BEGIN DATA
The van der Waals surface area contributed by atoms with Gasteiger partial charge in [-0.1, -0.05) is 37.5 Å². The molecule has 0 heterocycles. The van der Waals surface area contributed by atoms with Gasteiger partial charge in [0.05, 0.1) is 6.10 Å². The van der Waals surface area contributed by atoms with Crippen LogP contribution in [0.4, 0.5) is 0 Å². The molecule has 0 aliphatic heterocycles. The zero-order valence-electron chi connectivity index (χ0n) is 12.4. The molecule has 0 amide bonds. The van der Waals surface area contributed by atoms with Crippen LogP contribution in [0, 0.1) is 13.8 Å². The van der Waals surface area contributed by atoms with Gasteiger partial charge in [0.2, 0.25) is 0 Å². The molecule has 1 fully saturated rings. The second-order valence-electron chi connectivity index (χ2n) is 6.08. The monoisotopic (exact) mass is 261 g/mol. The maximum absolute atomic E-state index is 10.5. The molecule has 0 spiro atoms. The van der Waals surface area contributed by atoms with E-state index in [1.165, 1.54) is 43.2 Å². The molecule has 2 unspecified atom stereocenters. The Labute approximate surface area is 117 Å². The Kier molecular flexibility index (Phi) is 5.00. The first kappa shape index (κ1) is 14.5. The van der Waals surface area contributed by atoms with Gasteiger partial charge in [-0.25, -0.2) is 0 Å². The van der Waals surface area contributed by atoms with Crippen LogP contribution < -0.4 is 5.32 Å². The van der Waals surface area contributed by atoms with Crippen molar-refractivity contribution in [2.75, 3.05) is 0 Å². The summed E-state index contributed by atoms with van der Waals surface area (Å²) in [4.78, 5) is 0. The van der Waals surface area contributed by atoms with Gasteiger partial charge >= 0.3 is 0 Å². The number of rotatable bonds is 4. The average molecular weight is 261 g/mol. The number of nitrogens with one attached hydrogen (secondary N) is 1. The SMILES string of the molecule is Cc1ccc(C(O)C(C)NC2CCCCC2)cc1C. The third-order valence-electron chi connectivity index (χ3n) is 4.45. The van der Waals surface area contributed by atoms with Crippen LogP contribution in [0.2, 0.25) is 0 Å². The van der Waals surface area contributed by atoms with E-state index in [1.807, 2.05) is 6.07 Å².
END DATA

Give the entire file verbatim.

The van der Waals surface area contributed by atoms with Gasteiger partial charge in [-0.1, -0.05) is 37.5 Å². The molecule has 0 heterocycles. The van der Waals surface area contributed by atoms with Gasteiger partial charge in [0.05, 0.1) is 6.10 Å². The van der Waals surface area contributed by atoms with Crippen LogP contribution in [0.4, 0.5) is 0 Å². The molecule has 0 aliphatic heterocycles. The zero-order valence-electron chi connectivity index (χ0n) is 12.4. The molecule has 0 amide bonds. The van der Waals surface area contributed by atoms with Crippen LogP contribution in [0, 0.1) is 13.8 Å². The van der Waals surface area contributed by atoms with Gasteiger partial charge in [0.2, 0.25) is 0 Å². The molecule has 1 fully saturated rings. The second-order valence-electron chi connectivity index (χ2n) is 6.08. The monoisotopic (exact) mass is 261 g/mol. The maximum absolute atomic E-state index is 10.5. The molecule has 0 spiro atoms. The van der Waals surface area contributed by atoms with E-state index in [1.165, 1.54) is 43.2 Å². The molecule has 2 unspecified atom stereocenters. The Labute approximate surface area is 117 Å². The Kier molecular flexibility index (Phi) is 5.00. The first kappa shape index (κ1) is 14.5. The van der Waals surface area contributed by atoms with Gasteiger partial charge in [-0.25, -0.2) is 0 Å². The van der Waals surface area contributed by atoms with Crippen LogP contribution < -0.4 is 5.32 Å². The van der Waals surface area contributed by atoms with Crippen molar-refractivity contribution in [2.75, 3.05) is 0 Å². The summed E-state index contributed by atoms with van der Waals surface area (Å²) in [4.78, 5) is 0. The van der Waals surface area contributed by atoms with Gasteiger partial charge >= 0.3 is 0 Å². The number of rotatable bonds is 4. The average molecular weight is 261 g/mol. The number of nitrogens with one attached hydrogen (secondary N) is 1. The SMILES string of the molecule is Cc1ccc(C(O)C(C)NC2CCCCC2)cc1C. The third-order valence-electron chi connectivity index (χ3n) is 4.45. The van der Waals surface area contributed by atoms with Crippen LogP contribution in [0.2, 0.25) is 0 Å². The van der Waals surface area contributed by atoms with E-state index in [1.807, 2.05) is 6.07 Å².